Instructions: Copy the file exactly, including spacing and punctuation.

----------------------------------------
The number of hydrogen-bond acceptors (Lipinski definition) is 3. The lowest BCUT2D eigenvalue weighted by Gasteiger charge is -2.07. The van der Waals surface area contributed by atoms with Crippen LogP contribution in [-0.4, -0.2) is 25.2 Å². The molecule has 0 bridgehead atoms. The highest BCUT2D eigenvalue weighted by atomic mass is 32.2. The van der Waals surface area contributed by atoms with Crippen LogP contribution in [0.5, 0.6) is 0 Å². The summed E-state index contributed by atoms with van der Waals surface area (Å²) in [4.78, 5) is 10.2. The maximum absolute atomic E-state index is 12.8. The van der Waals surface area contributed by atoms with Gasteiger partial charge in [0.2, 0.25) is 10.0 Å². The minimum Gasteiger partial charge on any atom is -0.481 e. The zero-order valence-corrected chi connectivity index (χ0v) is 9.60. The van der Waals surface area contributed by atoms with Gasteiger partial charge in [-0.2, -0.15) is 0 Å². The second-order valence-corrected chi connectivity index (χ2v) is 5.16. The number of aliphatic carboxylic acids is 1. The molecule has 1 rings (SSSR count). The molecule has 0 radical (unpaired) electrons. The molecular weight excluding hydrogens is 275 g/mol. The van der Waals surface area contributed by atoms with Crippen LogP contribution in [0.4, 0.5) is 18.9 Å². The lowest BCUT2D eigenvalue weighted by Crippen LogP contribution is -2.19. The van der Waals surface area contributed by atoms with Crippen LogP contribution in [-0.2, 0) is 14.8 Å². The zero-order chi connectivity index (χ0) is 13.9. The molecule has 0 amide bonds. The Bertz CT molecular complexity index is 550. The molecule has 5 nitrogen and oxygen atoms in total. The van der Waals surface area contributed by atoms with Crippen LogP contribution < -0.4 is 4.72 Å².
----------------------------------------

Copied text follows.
The number of hydrogen-bond acceptors (Lipinski definition) is 3. The lowest BCUT2D eigenvalue weighted by Gasteiger charge is -2.07. The van der Waals surface area contributed by atoms with Crippen LogP contribution in [-0.4, -0.2) is 25.2 Å². The molecule has 0 bridgehead atoms. The highest BCUT2D eigenvalue weighted by atomic mass is 32.2. The van der Waals surface area contributed by atoms with Crippen LogP contribution in [0.5, 0.6) is 0 Å². The summed E-state index contributed by atoms with van der Waals surface area (Å²) in [4.78, 5) is 10.2. The maximum absolute atomic E-state index is 12.8. The van der Waals surface area contributed by atoms with Gasteiger partial charge in [0.2, 0.25) is 10.0 Å². The minimum Gasteiger partial charge on any atom is -0.481 e. The zero-order valence-corrected chi connectivity index (χ0v) is 9.60. The van der Waals surface area contributed by atoms with Gasteiger partial charge in [-0.2, -0.15) is 0 Å². The second-order valence-corrected chi connectivity index (χ2v) is 5.16. The number of aliphatic carboxylic acids is 1. The molecule has 1 rings (SSSR count). The molecule has 0 radical (unpaired) electrons. The molecular weight excluding hydrogens is 275 g/mol. The van der Waals surface area contributed by atoms with Crippen LogP contribution in [0.4, 0.5) is 18.9 Å². The lowest BCUT2D eigenvalue weighted by Crippen LogP contribution is -2.19. The van der Waals surface area contributed by atoms with Crippen LogP contribution in [-0.2, 0) is 14.8 Å². The zero-order chi connectivity index (χ0) is 13.9. The molecule has 0 amide bonds. The Bertz CT molecular complexity index is 550. The molecule has 5 nitrogen and oxygen atoms in total. The van der Waals surface area contributed by atoms with Crippen LogP contribution < -0.4 is 4.72 Å².